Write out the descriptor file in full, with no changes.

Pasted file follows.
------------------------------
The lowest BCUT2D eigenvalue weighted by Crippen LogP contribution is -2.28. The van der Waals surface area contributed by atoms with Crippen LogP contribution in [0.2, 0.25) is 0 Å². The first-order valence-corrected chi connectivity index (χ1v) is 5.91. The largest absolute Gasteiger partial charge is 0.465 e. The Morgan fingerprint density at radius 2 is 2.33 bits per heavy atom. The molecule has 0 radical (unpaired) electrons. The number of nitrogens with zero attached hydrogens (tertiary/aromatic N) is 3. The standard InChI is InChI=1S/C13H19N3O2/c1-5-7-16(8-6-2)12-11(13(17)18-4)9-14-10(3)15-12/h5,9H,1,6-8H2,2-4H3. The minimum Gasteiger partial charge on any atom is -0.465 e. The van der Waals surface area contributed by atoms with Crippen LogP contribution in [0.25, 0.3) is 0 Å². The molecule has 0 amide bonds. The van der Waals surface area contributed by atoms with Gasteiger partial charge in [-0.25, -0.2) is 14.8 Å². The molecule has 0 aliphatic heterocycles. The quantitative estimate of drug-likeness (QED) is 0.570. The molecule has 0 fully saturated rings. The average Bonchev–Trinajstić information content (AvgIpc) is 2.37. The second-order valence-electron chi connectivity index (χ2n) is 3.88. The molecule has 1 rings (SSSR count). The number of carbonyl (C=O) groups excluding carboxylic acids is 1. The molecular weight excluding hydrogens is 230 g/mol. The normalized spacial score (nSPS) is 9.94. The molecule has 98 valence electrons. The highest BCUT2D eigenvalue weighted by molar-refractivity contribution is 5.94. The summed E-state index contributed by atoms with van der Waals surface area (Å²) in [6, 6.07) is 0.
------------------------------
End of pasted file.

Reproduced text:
The lowest BCUT2D eigenvalue weighted by Crippen LogP contribution is -2.28. The van der Waals surface area contributed by atoms with Crippen LogP contribution in [0.2, 0.25) is 0 Å². The first-order valence-corrected chi connectivity index (χ1v) is 5.91. The largest absolute Gasteiger partial charge is 0.465 e. The Morgan fingerprint density at radius 2 is 2.33 bits per heavy atom. The molecule has 0 radical (unpaired) electrons. The number of nitrogens with zero attached hydrogens (tertiary/aromatic N) is 3. The standard InChI is InChI=1S/C13H19N3O2/c1-5-7-16(8-6-2)12-11(13(17)18-4)9-14-10(3)15-12/h5,9H,1,6-8H2,2-4H3. The minimum Gasteiger partial charge on any atom is -0.465 e. The van der Waals surface area contributed by atoms with Crippen LogP contribution in [0.25, 0.3) is 0 Å². The molecule has 0 amide bonds. The van der Waals surface area contributed by atoms with Gasteiger partial charge in [-0.25, -0.2) is 14.8 Å². The molecule has 0 aliphatic heterocycles. The quantitative estimate of drug-likeness (QED) is 0.570. The molecule has 0 fully saturated rings. The average Bonchev–Trinajstić information content (AvgIpc) is 2.37. The second-order valence-electron chi connectivity index (χ2n) is 3.88. The molecule has 1 rings (SSSR count). The number of carbonyl (C=O) groups excluding carboxylic acids is 1. The molecular weight excluding hydrogens is 230 g/mol. The normalized spacial score (nSPS) is 9.94. The molecule has 98 valence electrons. The highest BCUT2D eigenvalue weighted by molar-refractivity contribution is 5.94. The summed E-state index contributed by atoms with van der Waals surface area (Å²) in [6, 6.07) is 0.